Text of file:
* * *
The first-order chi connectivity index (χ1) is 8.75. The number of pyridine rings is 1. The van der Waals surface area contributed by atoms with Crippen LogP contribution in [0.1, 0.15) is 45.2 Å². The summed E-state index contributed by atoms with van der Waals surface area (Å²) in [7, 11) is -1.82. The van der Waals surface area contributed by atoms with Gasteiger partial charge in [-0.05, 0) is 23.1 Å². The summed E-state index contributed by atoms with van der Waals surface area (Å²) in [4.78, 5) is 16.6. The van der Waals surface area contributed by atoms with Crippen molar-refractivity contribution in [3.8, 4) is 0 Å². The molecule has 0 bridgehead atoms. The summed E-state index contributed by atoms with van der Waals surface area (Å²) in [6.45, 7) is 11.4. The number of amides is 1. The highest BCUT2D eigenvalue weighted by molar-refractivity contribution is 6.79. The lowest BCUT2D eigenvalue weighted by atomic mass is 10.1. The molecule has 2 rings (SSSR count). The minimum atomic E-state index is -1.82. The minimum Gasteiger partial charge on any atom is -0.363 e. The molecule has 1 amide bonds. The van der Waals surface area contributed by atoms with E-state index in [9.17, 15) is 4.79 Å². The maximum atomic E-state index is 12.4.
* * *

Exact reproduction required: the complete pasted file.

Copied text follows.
The first-order chi connectivity index (χ1) is 8.75. The number of pyridine rings is 1. The van der Waals surface area contributed by atoms with Crippen LogP contribution in [0.1, 0.15) is 45.2 Å². The summed E-state index contributed by atoms with van der Waals surface area (Å²) in [7, 11) is -1.82. The van der Waals surface area contributed by atoms with Gasteiger partial charge in [-0.05, 0) is 23.1 Å². The summed E-state index contributed by atoms with van der Waals surface area (Å²) in [4.78, 5) is 16.6. The van der Waals surface area contributed by atoms with Crippen molar-refractivity contribution in [3.8, 4) is 0 Å². The molecule has 0 bridgehead atoms. The summed E-state index contributed by atoms with van der Waals surface area (Å²) in [6.45, 7) is 11.4. The number of amides is 1. The highest BCUT2D eigenvalue weighted by molar-refractivity contribution is 6.79. The lowest BCUT2D eigenvalue weighted by atomic mass is 10.1. The molecule has 2 rings (SSSR count). The minimum atomic E-state index is -1.82. The minimum Gasteiger partial charge on any atom is -0.363 e. The molecule has 1 amide bonds. The van der Waals surface area contributed by atoms with E-state index in [9.17, 15) is 4.79 Å². The maximum atomic E-state index is 12.4.